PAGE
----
Amid street fee controversy, street sweeping to be cut back

Amid street fee controversy, street sweeping to be cut back »Play Video

PORTLAND, Ore. -- While city leaders in Portland are pushing for street fees, KATU’s On Your Side Investigators found out a key street service, street sweeping, is being cut back starting July 1.

Portland’s Bureau of Transportation is cutting residential street sweeping from two to three times a year down to once or twice annually. Street sweeping on main streets, or thoroughfares, will continue at its normal rate of four to six times a year.

The transportation bureau says it pays most of the costs for street sweeping out of its own budget, but it also relies on a contribution from the Bureau of Environmental Services. That agency is cutting its contribution in half from about $350,000 last year to about $180,000 this coming fiscal year, which begins next Tuesday.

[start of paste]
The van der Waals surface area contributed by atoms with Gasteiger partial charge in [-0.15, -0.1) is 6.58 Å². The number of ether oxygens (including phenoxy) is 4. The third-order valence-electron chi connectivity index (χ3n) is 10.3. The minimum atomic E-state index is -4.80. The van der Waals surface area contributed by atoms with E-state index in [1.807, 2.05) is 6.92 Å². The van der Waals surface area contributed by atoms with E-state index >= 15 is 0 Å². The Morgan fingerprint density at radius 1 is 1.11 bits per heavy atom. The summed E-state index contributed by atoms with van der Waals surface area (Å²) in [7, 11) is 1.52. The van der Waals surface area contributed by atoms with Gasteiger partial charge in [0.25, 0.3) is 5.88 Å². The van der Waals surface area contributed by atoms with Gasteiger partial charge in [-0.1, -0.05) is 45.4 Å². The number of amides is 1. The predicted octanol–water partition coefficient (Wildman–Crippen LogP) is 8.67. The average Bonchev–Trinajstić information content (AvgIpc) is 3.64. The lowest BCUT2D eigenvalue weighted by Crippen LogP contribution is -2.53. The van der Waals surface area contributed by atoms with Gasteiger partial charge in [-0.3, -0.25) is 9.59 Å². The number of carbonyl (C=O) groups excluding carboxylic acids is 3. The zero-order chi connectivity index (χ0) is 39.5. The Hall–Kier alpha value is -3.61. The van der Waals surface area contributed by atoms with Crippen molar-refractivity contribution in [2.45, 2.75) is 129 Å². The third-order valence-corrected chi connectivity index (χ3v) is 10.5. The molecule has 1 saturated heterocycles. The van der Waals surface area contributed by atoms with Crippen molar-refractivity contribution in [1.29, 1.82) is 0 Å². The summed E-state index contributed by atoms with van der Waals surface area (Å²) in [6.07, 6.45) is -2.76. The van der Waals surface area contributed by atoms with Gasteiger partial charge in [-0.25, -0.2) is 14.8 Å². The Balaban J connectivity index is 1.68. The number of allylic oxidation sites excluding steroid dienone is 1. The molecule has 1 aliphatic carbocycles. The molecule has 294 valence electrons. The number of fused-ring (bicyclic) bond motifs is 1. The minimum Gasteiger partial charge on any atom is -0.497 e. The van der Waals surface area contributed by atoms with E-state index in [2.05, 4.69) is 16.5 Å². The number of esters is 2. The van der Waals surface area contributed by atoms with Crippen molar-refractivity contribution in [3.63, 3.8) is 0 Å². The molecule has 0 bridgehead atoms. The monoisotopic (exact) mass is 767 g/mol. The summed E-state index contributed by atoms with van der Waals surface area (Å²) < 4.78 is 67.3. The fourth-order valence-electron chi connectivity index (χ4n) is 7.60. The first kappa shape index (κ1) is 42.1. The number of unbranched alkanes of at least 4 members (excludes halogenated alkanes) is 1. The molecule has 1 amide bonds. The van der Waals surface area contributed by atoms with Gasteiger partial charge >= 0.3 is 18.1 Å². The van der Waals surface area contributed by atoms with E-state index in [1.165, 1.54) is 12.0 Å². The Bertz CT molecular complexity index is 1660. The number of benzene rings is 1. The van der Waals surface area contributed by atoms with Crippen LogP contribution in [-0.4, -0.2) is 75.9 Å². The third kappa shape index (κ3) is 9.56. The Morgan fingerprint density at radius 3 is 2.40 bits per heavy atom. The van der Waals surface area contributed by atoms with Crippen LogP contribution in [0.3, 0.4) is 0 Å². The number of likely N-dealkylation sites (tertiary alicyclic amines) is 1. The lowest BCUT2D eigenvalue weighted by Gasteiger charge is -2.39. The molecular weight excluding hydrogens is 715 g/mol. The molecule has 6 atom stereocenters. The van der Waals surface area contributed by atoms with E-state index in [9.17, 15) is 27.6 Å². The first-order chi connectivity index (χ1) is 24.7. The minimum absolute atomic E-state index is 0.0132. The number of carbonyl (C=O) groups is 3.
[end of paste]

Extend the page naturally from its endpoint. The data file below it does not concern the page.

Residents KATU spoke with in Portland had mixed feelings about possibly paying a street fee while seeing a key service reduced.

“If you're paying more money it feels like there should be more services as far as street cleaning," said Phil Juarez.

"That's just kinda how you run things," said Eli Gorman. “’You kinda have to do cutting and fundraising at the same time."

The Bureau of Environmental Services says the mayor asked them to cut their budget by 2.5 percent and that street sweeping doesn't do enough for water quality, one of the agency's main priorities.

If the street fee is passed by the City Council in November, most single family homes will have to pay $6 a month starting in July of next year. That will eventually rise to $12 a month over three years.